Finding the plug

A pressure pulse through a pipeline can locate plugs, saving oil companies a lot of money.

TIME IS MONEY: Pipes that are blocked often must be shut down using today’s technologies. With the pressure pulse method, oil companies can save money.  Illustration: Mads Nordtvedt

TIME IS MONEY: Pipes that are blocked often must be shut down using today’s technologies. With the pressure pulse method, oil companies can save money.
Illustration: Mads Nordtvedt

More and more oil extraction takes place on the ocean floor – not the easiest place to reach when it comes to maintaining and repairing pipelines that do not function the way they should. Researchers at the Norwegian University of Science and Technology have developed and patented a new technique called the pressure pulse method for finding plugs in oil pipelines on the ocean floor.

Robots in pipes

Wax deposits are currently the largest unsolved problem in underwater oil production. Oil that is sent from a platform cools down when it passes through pipelines on the ocean floor; as a result, deposits build up along the interior of the pipeline.

Currently, when the flow through the pipe is restricted, the pipeline is shut down, and a robot (called “pig” in the oil industry) is sent into the pipe to crawl its way through. Now and then these robots get stuck because they encounter obstructions that are simply too large for them. The operator then has to close off the pipeline and reverse the pressure, so as to get the robot loose. Sometimes the robot has to travel a long stretch of pipeline before it finds something to get started on. Both situations can take quite a long time.

Time is money in the oil industry, and lost production time can quickly become a costly affair. If a platform is closed for a longer period of several months because the pipelines are shut down, the costs can top NOK 10-100 million.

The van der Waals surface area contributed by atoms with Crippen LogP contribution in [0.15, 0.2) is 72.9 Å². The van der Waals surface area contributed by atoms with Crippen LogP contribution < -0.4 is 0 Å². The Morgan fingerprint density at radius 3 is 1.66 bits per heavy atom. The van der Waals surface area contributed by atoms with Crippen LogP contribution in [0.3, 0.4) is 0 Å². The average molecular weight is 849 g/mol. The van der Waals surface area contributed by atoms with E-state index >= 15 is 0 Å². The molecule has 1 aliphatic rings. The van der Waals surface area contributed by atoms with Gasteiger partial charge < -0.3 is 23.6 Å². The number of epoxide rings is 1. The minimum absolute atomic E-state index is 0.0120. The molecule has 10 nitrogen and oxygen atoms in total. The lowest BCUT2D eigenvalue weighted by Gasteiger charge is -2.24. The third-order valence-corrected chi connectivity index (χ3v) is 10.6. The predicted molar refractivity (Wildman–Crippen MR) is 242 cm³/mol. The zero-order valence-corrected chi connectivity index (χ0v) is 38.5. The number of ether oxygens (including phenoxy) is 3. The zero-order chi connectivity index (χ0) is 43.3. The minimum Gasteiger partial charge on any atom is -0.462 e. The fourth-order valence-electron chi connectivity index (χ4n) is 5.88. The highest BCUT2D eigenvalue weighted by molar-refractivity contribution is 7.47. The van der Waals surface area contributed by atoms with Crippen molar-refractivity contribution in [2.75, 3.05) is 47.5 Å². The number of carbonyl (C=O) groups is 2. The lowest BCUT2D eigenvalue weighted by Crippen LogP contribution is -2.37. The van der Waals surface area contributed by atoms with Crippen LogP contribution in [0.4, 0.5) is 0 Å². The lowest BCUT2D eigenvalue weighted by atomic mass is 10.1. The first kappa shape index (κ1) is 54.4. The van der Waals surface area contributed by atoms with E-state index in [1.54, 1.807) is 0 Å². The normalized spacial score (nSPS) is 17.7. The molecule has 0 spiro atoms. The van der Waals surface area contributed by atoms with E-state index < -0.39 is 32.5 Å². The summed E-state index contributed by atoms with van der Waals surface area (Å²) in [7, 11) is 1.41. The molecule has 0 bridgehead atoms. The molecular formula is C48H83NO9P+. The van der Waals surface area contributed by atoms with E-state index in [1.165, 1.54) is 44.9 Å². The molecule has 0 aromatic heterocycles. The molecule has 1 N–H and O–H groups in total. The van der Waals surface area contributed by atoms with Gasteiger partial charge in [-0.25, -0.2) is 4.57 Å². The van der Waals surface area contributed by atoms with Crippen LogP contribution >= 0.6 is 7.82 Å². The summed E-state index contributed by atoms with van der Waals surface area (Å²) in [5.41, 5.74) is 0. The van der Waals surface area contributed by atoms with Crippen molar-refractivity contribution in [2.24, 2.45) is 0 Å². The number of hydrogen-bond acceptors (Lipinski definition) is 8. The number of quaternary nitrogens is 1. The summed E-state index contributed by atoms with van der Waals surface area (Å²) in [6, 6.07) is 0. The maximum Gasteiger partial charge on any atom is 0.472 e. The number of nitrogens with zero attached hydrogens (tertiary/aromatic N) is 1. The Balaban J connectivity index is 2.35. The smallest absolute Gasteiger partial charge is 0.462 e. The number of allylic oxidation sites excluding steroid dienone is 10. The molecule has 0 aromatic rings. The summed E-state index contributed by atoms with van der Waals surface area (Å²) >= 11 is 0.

Water hammer

Professor Jon Steinar Gudmundsson, who developed the pressure pulse method, explains that he came up with the idea after he observed the shut-down of a geothermal well in Iceland.

”When a well like this is closed with the help of a quick-acting valve, a pressure wave is created. I realized that this pulse could be used for something constructive,” Gudmundsson explains.

The method is based on a seismic principle and is similar to an echo-sounder: A pressure pulse is sent out and the return signal is measured. “The principle is the same as what we call a ‘water hammer’. That’s the bang you hear in a washing machine or a dishwasher when the flow of water to the machine is shut off quickly,” he says.

Mapping with sound

The reflected sound waves from the sound pulses can be measured easily. The measurements can then be used to create a map of the inside of the pipeline. Such a map can show where the pipe narrows, and where the deposits are so thick that they restrict the pipe. The information helps operators choose the best possible method for clearing the pipe.

Professor Gudmundsson’s idea uses existing valves and installations to measure pressures. The only thing that needs to be done is to close the valve quite quickly, which creates the pressure wave.

Markland Technology AS has been spun off from NTNU to sell the method to large oil companies, and has met with considerable success, says Gudmundsson. The business has been developed by Markland Technology AS, where Harald K. Celius is managing director.

By Tore Oksholen